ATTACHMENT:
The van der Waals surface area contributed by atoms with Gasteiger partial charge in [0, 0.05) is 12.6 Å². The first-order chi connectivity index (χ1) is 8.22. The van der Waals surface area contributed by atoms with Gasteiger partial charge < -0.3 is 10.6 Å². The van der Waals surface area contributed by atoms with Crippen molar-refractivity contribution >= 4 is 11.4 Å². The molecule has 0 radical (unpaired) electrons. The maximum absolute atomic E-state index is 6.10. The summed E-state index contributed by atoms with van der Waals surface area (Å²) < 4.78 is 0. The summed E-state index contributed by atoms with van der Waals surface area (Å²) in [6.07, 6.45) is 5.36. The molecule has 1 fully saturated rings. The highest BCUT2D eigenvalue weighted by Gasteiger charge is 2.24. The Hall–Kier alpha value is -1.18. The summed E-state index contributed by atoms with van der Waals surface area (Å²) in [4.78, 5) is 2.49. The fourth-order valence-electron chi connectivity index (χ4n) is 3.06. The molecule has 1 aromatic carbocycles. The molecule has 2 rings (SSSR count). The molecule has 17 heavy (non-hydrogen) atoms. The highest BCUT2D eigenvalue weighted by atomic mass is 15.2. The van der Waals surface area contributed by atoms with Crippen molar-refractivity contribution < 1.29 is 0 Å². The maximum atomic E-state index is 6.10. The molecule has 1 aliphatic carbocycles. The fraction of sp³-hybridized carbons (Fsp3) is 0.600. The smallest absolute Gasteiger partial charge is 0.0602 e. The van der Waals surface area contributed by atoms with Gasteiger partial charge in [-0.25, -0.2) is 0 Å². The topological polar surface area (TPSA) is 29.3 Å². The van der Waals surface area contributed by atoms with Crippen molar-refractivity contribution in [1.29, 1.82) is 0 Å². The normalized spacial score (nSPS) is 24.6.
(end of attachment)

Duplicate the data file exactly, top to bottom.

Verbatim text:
The van der Waals surface area contributed by atoms with Gasteiger partial charge in [0, 0.05) is 12.6 Å². The first-order chi connectivity index (χ1) is 8.22. The van der Waals surface area contributed by atoms with Gasteiger partial charge < -0.3 is 10.6 Å². The van der Waals surface area contributed by atoms with Crippen molar-refractivity contribution >= 4 is 11.4 Å². The molecule has 0 radical (unpaired) electrons. The maximum absolute atomic E-state index is 6.10. The summed E-state index contributed by atoms with van der Waals surface area (Å²) < 4.78 is 0. The summed E-state index contributed by atoms with van der Waals surface area (Å²) in [6.07, 6.45) is 5.36. The molecule has 1 fully saturated rings. The highest BCUT2D eigenvalue weighted by Gasteiger charge is 2.24. The Hall–Kier alpha value is -1.18. The summed E-state index contributed by atoms with van der Waals surface area (Å²) in [4.78, 5) is 2.49. The fourth-order valence-electron chi connectivity index (χ4n) is 3.06. The molecule has 1 aromatic carbocycles. The molecule has 2 rings (SSSR count). The molecule has 17 heavy (non-hydrogen) atoms. The highest BCUT2D eigenvalue weighted by atomic mass is 15.2. The van der Waals surface area contributed by atoms with Crippen molar-refractivity contribution < 1.29 is 0 Å². The maximum atomic E-state index is 6.10. The molecule has 1 aliphatic carbocycles. The fraction of sp³-hybridized carbons (Fsp3) is 0.600. The smallest absolute Gasteiger partial charge is 0.0602 e. The van der Waals surface area contributed by atoms with Gasteiger partial charge in [-0.25, -0.2) is 0 Å². The topological polar surface area (TPSA) is 29.3 Å². The van der Waals surface area contributed by atoms with Crippen molar-refractivity contribution in [1.29, 1.82) is 0 Å². The normalized spacial score (nSPS) is 24.6.